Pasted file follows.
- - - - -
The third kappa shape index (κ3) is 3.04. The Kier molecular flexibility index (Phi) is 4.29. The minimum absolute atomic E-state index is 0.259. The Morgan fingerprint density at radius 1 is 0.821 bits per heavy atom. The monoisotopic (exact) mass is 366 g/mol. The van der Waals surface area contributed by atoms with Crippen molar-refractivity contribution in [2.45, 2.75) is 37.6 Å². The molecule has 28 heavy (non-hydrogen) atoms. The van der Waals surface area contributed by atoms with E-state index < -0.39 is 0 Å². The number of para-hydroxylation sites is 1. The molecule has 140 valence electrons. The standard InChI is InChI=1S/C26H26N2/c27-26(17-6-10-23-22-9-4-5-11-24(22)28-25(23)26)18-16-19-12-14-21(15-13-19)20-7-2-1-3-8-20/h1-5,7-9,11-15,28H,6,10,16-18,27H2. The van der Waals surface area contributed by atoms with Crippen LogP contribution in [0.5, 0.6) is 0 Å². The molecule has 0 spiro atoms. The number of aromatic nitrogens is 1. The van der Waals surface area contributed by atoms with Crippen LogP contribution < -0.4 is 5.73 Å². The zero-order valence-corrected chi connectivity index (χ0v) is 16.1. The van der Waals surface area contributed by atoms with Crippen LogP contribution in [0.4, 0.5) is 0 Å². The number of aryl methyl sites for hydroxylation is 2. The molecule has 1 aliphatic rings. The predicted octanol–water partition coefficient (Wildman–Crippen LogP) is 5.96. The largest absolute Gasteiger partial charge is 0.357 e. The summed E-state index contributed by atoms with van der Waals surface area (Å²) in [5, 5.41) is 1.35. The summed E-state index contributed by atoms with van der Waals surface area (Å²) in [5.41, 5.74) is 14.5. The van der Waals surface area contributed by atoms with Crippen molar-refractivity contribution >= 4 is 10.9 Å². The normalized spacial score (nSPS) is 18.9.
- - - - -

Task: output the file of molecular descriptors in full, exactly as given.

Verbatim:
The third kappa shape index (κ3) is 3.04. The Kier molecular flexibility index (Phi) is 4.29. The minimum absolute atomic E-state index is 0.259. The Morgan fingerprint density at radius 1 is 0.821 bits per heavy atom. The monoisotopic (exact) mass is 366 g/mol. The van der Waals surface area contributed by atoms with Crippen molar-refractivity contribution in [2.45, 2.75) is 37.6 Å². The molecule has 28 heavy (non-hydrogen) atoms. The van der Waals surface area contributed by atoms with E-state index < -0.39 is 0 Å². The number of para-hydroxylation sites is 1. The molecule has 140 valence electrons. The standard InChI is InChI=1S/C26H26N2/c27-26(17-6-10-23-22-9-4-5-11-24(22)28-25(23)26)18-16-19-12-14-21(15-13-19)20-7-2-1-3-8-20/h1-5,7-9,11-15,28H,6,10,16-18,27H2. The van der Waals surface area contributed by atoms with Crippen LogP contribution in [0.5, 0.6) is 0 Å². The molecule has 0 spiro atoms. The number of aromatic nitrogens is 1. The van der Waals surface area contributed by atoms with Crippen LogP contribution < -0.4 is 5.73 Å². The zero-order valence-corrected chi connectivity index (χ0v) is 16.1. The van der Waals surface area contributed by atoms with Crippen LogP contribution in [0.4, 0.5) is 0 Å². The number of aryl methyl sites for hydroxylation is 2. The molecule has 1 aliphatic rings. The predicted octanol–water partition coefficient (Wildman–Crippen LogP) is 5.96. The largest absolute Gasteiger partial charge is 0.357 e. The summed E-state index contributed by atoms with van der Waals surface area (Å²) in [5, 5.41) is 1.35. The summed E-state index contributed by atoms with van der Waals surface area (Å²) in [5.41, 5.74) is 14.5. The van der Waals surface area contributed by atoms with Crippen molar-refractivity contribution >= 4 is 10.9 Å². The normalized spacial score (nSPS) is 18.9.